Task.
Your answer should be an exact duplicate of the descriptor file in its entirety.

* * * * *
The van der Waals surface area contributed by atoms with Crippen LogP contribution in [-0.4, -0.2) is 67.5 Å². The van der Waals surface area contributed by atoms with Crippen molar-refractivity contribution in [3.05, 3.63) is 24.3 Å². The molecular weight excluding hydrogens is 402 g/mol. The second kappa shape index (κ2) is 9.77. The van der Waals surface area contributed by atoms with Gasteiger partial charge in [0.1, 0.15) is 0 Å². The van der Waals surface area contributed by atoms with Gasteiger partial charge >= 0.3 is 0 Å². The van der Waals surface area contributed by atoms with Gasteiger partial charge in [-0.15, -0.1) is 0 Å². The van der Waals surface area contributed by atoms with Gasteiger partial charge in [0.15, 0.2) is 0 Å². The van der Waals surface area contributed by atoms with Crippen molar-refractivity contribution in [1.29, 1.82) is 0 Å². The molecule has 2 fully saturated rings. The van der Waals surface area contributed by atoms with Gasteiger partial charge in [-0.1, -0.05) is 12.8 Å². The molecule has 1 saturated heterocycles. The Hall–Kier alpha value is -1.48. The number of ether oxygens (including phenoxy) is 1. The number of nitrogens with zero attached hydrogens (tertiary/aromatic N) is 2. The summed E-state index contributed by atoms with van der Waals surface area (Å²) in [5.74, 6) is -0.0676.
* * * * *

The van der Waals surface area contributed by atoms with Crippen LogP contribution in [-0.4, -0.2) is 67.5 Å². The van der Waals surface area contributed by atoms with Crippen molar-refractivity contribution in [3.05, 3.63) is 24.3 Å². The molecular weight excluding hydrogens is 402 g/mol. The second kappa shape index (κ2) is 9.77. The van der Waals surface area contributed by atoms with Gasteiger partial charge in [0.1, 0.15) is 0 Å². The van der Waals surface area contributed by atoms with Gasteiger partial charge >= 0.3 is 0 Å². The van der Waals surface area contributed by atoms with Gasteiger partial charge in [-0.15, -0.1) is 0 Å². The van der Waals surface area contributed by atoms with Gasteiger partial charge in [0.15, 0.2) is 0 Å². The van der Waals surface area contributed by atoms with Crippen molar-refractivity contribution in [1.29, 1.82) is 0 Å². The molecule has 2 fully saturated rings. The van der Waals surface area contributed by atoms with Gasteiger partial charge in [-0.1, -0.05) is 12.8 Å². The molecule has 1 saturated heterocycles. The Hall–Kier alpha value is -1.48. The number of ether oxygens (including phenoxy) is 1. The number of nitrogens with zero attached hydrogens (tertiary/aromatic N) is 2. The summed E-state index contributed by atoms with van der Waals surface area (Å²) in [5.74, 6) is -0.0676.